aidje's avatar

For me, margarine is definitely healthier. But that’s because of allergies.

cooksalot's avatar

@aidje if it’s lactose intolerance read those labels. Quite a few brands still contain dairy.

aidje's avatar

It’s an allergy. I’ve been reading labels for most of my life.

knittingandcanning's avatar

You should read Real Food: What to Eat and Why by Nina Planck

Here’s an excerpt from a review by Publishers Weekly.

“As Planck reveals, in her compellingly smart Real Food: What to Eat and Why, much of what we have learned about nutrition in the past generation or so is either misinformed or dead wrong, and almost all of the food invented in the last century, and especially since the Second World War, is worse than almost all of the food that we’ve been eating since we developed agriculture. This means, she says, that butter is better than margarine (so, for that matter, is lard); that whole eggs (especially those laid by hens who scratch around in the dirt) are better than egg whites, and that eggs in general are an integral part of a sound diet; that full-fat milk is preferable to skim, raw preferable to pasteurized, au naturel preferable to homogenized.”

Excerpt from a review from Booklist.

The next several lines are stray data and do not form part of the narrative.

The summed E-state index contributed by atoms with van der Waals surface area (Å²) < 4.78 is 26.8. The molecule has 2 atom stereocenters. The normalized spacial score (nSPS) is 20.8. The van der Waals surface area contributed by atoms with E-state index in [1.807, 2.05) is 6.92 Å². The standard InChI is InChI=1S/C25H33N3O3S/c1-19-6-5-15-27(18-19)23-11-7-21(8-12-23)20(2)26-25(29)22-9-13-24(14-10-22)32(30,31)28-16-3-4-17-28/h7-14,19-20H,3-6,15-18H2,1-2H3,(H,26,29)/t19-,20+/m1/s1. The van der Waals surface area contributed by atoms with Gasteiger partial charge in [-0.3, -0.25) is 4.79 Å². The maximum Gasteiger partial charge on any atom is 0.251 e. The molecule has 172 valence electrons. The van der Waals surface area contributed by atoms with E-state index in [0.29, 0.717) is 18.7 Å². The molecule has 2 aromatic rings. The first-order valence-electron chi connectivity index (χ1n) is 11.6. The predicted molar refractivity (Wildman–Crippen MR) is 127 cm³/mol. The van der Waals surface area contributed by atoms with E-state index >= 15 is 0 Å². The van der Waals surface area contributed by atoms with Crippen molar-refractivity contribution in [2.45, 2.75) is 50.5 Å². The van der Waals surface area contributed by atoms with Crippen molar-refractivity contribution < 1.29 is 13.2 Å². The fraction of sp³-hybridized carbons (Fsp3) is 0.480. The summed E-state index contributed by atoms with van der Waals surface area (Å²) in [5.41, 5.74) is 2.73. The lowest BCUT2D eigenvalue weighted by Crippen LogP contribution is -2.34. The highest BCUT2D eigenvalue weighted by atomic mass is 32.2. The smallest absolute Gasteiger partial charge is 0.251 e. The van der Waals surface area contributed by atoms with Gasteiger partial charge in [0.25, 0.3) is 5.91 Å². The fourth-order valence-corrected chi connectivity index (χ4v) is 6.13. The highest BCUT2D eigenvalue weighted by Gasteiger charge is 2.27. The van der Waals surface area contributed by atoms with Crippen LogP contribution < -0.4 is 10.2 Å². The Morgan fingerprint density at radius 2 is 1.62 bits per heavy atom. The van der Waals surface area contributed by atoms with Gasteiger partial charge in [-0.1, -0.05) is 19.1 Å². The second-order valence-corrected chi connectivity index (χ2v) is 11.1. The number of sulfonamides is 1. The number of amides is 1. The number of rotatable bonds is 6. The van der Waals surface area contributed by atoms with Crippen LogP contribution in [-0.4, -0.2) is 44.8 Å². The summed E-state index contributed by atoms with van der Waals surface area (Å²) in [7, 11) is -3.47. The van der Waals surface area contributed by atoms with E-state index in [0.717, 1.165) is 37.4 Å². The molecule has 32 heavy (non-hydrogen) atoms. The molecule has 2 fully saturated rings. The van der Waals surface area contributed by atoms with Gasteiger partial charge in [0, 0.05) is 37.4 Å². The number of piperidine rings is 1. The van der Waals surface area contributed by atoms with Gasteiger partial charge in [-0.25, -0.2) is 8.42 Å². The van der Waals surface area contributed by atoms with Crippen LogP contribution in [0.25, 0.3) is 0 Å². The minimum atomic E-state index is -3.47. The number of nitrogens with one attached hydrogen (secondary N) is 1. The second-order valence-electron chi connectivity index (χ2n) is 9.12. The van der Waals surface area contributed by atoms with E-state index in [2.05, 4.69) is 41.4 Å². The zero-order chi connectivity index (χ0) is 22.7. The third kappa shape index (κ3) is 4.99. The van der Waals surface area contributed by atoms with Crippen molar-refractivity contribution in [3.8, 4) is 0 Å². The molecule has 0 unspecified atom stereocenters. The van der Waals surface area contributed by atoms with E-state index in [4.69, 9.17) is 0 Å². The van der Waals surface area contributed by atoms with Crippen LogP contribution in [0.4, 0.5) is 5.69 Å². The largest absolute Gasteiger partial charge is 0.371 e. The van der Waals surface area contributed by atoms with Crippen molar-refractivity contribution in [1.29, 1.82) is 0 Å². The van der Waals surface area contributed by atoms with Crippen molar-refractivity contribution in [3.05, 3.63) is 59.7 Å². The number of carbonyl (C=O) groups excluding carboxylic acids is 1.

“Planck has a lot to offer about the role of fats in a healthy diet. Although most nutritionists worry about people consuming too much fat, Planck distinguishes good fats from bad, noting that many vital nutrients are absorbed into the body only dissolved in fat. She describes the differences between industrial fats that have been chemically saturated and hydrogenated and those fats that occur naturally in vegetables, fish, and meats, especially lauding the benefits of homemade lard. Planck draws a similar line between natural and industrial soy foods. She also encourages people to consume much more seafood, finding the threat of mercury contamination a bit overblown. Above all, Planck links good nutrition to sensible enjoyment of food in all its variety.”

My partner read this book a while back. He was so excited about the information he was learning that he would wake me up just to read me quotes. We have been eliminating processed foods from our diet ever since. We make every meal we eat at home with real ingredients.

swimmindude2496's avatar

Taste wise: margarine (which is what I eat and love) (I love it so much I bought the spritzer)

Health wise: I truly I am not sure I just felt like saying I <3 Margarine!

MarcIsMyHero's avatar

@ Sarah, Real Food is an amazing book.

I’m of the belief that the US dependence on margarine, high fructose corn syrup, and diet sodas, is much worse for us than our dependence on foreign oil.

As for PB, find an all natural peanut butter and you’ll be fine. If the only ingredient is roasted peanuts (and maybe a little salt) you’ll be in great shape. If there are any ingredients on the label that you can’t pronounce (any food label for that matter) you should stay away… it’s not “real food.”